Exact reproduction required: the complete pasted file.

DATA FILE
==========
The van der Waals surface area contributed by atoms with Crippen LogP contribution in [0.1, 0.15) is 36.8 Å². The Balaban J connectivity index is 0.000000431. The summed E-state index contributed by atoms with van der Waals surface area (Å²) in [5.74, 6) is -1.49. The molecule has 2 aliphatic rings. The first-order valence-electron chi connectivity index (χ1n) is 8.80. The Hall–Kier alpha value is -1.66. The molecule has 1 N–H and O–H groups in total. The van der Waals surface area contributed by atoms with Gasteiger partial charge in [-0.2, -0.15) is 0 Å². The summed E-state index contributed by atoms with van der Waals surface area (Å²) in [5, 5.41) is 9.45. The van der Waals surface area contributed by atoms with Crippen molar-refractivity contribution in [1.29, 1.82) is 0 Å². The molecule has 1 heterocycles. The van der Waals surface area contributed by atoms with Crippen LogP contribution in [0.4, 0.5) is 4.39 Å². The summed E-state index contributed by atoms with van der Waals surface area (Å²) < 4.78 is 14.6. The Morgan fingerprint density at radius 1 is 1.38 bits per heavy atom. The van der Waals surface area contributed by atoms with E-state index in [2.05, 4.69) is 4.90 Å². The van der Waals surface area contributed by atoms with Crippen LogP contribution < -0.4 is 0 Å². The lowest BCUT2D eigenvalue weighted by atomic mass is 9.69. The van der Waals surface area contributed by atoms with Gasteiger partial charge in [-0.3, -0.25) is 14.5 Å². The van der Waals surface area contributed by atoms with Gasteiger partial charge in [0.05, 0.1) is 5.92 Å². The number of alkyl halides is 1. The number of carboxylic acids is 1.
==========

The van der Waals surface area contributed by atoms with Crippen LogP contribution in [0.1, 0.15) is 36.8 Å². The Balaban J connectivity index is 0.000000431. The summed E-state index contributed by atoms with van der Waals surface area (Å²) in [5.74, 6) is -1.49. The molecule has 2 aliphatic rings. The first-order valence-electron chi connectivity index (χ1n) is 8.80. The Hall–Kier alpha value is -1.66. The molecule has 1 N–H and O–H groups in total. The van der Waals surface area contributed by atoms with Gasteiger partial charge in [-0.2, -0.15) is 0 Å². The summed E-state index contributed by atoms with van der Waals surface area (Å²) in [5, 5.41) is 9.45. The van der Waals surface area contributed by atoms with Crippen molar-refractivity contribution in [1.29, 1.82) is 0 Å². The molecule has 1 heterocycles. The van der Waals surface area contributed by atoms with Crippen LogP contribution in [0.4, 0.5) is 4.39 Å². The summed E-state index contributed by atoms with van der Waals surface area (Å²) < 4.78 is 14.6. The Morgan fingerprint density at radius 1 is 1.38 bits per heavy atom. The van der Waals surface area contributed by atoms with E-state index in [2.05, 4.69) is 4.90 Å². The van der Waals surface area contributed by atoms with Crippen LogP contribution < -0.4 is 0 Å². The lowest BCUT2D eigenvalue weighted by atomic mass is 9.69. The van der Waals surface area contributed by atoms with Gasteiger partial charge in [-0.3, -0.25) is 14.5 Å². The van der Waals surface area contributed by atoms with Gasteiger partial charge in [0.05, 0.1) is 5.92 Å². The number of alkyl halides is 1. The number of carboxylic acids is 1.